Before you continue, read ‘Puter’s post here for context*. And note, I’m going full-Puter with my footnotes.
Done? Ok, ‘Puter’s take on the issue is fine but let’s get to brass tax. The money quote from the NPR piece is this:
it is years behind schedule and millions over budget
Both sides of this transaction are to blame. First, the government has no spine. When a contractor begins to fail – let me repeat that with emphasis: when a contractor BEGINS to fail, the government needs to take action. They cannot let a program get “millions” of dollars over budget and “years” behind schedule. The root of the problem, in GorT’s professional** opinion, is that the government – largely in an effort to minimize efforts around acquisition and contract management, issues massive contracts that are 5+ years in duration and require aging software development methodologies. This combination has led many government agencies to an untenable situation: allocating 75%+ to their IT operations and maintenance budget and some portion of the remaining 25% towards new systems and upgrades. “Oh, but ‘the cloud’ will save Christmas for us”***, they say. Pffft. Again, many government agencies don’t understand what ‘the cloud’ is and there are many large integrator-type companies**** that still don’t know how to properly utilize it in order to realize the savings. But again, the root is that the government wants to make contract acquisition and management (on their side) easy.
This problem is nothing new. GorT’s first job was on a massive federal contract to update the systems that air traffic controllers use from airport towers to the enroute centers (that handle planes in between airports as they cross the country). It should have been issued as a number of smaller contracts to address individual pieces – but instead it was one big contract that eventually got the axe by Congress after years of mediocre progress.
On the other side of the contract, many federal contractors are satisfied in responding to the government’s Requests For Proposals (RFPs) by regurgitating what was asked for and not pushing back telling the government that there’s a better way to do this. And due to the ultra-competitive landscape, large contractors are working to submit the lowest cost bid as the government favors these LPTA (Lowest Price Technically Acceptable) awards. Well, never was there a case more applicable for the phrase: you get what you pay for….ugh, does anyone else think we should reword that to: you get that for which you paid? That preposition at the end bugs me.
We need to change the way things are done. Smaller contract terms, smaller contract amounts. If you’re going to fail, fail fast and fail cheap. It’s better if a $500k contract fails than a $3B contract. The government should consider what the operations & maintenance cost is on their contracts – if that is a growing tail, kill it. If the contract proposes proprietary data formats or data storage schemes, avoid it. Do not get locked in to a single provider.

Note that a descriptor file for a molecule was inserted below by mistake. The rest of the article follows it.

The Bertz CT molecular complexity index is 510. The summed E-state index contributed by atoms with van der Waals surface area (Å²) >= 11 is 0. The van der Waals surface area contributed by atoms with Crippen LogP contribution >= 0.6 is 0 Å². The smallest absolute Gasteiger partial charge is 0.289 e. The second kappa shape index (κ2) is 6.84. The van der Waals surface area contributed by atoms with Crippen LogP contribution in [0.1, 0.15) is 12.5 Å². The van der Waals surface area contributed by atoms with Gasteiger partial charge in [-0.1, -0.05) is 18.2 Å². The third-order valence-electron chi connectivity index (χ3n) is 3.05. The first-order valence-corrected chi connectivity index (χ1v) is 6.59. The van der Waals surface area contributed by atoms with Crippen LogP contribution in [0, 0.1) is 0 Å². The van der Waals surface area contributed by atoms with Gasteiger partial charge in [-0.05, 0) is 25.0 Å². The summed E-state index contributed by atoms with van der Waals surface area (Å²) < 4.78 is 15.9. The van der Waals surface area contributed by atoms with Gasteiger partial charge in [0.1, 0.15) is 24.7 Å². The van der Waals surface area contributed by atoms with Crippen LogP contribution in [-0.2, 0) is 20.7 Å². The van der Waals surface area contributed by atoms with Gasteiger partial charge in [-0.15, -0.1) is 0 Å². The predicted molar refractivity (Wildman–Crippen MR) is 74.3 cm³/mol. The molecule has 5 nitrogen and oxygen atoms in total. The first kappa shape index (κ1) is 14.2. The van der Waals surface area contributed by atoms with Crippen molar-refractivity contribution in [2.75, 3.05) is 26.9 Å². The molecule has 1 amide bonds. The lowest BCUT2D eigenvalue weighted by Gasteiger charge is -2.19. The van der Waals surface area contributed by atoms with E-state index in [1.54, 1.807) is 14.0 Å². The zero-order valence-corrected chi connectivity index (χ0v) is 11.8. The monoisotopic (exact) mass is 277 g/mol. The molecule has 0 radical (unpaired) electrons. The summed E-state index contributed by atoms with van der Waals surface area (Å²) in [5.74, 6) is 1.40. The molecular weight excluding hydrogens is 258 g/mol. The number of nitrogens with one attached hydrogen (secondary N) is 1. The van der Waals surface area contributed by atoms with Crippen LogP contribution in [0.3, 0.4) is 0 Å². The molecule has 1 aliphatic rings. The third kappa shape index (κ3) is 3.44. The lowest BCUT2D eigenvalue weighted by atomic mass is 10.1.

ScottO said on twitter: “Join me in advocating the elimination of the IRS” and I couldn’t agree more. I still remain convinced that our tax code should be simplified such that at least 90% of Americans should be able to file via a postcard.
Lastly, if someone asked me to use my 25+ years of experience in developing federal-level computer systems, I wouldn’t pick Assembly as my primary language. I get that programming languages hadn’t evolved to the degree we have now when this system was put in place so choices were limited.
* GorT has programmed assembly on mainframes. 6502 Assembly on my Atari 800 was my 3rd programming language.
** 25 years of federal contracting experience developing IT systems with multiple successful deliveries (at/under budget and schedule), MS in EE/CS
*** For those that don’t get the reference, this was a quote for, if I remember correctly, for a Microsoft commercial for doing photo editing in their cloud infrastructure where the wife, worried about getting the Christmas cards out, remarks that, “the cloud will save Christmas” for them
**** GorT has worked for a few of these type of companies and is hoping his current one doesn’t evolve into one. You all know the names: Lockheed, SAIC, CACI, Leidos, Boeing, etc. etc.
GorT is an eight-foot-tall robot from the 51ˢᵗ Century who routinely time-travels to steal expensive technology from the future and return it to the past for retroinvention. The profits from this pay all the Gormogons’ bills, including subsidizing this website. Some of the products he has introduced from the future include oven mitts, the Guinness widget, Oxy-Clean, and Dr. Pepper. Due to his immense cybernetic brain, GorT is able to produce a post in 0.023 seconds and research it in even less time. Only ’Puter spends less time on research. GorT speaks entirely in zeros and ones, but occasionally throws in a ڭ to annoy the Volgi. He is a massive proponent of science, technology, and energy development, and enjoys nothing more than taking the Czar’s more interesting scientific theories, going into the past, publishing them as his own, and then returning to take credit for them. He is the only Gormogon who is capable of doing math. Possessed of incredible strength, he understands the awesome responsibility that follows and only uses it to hurt people.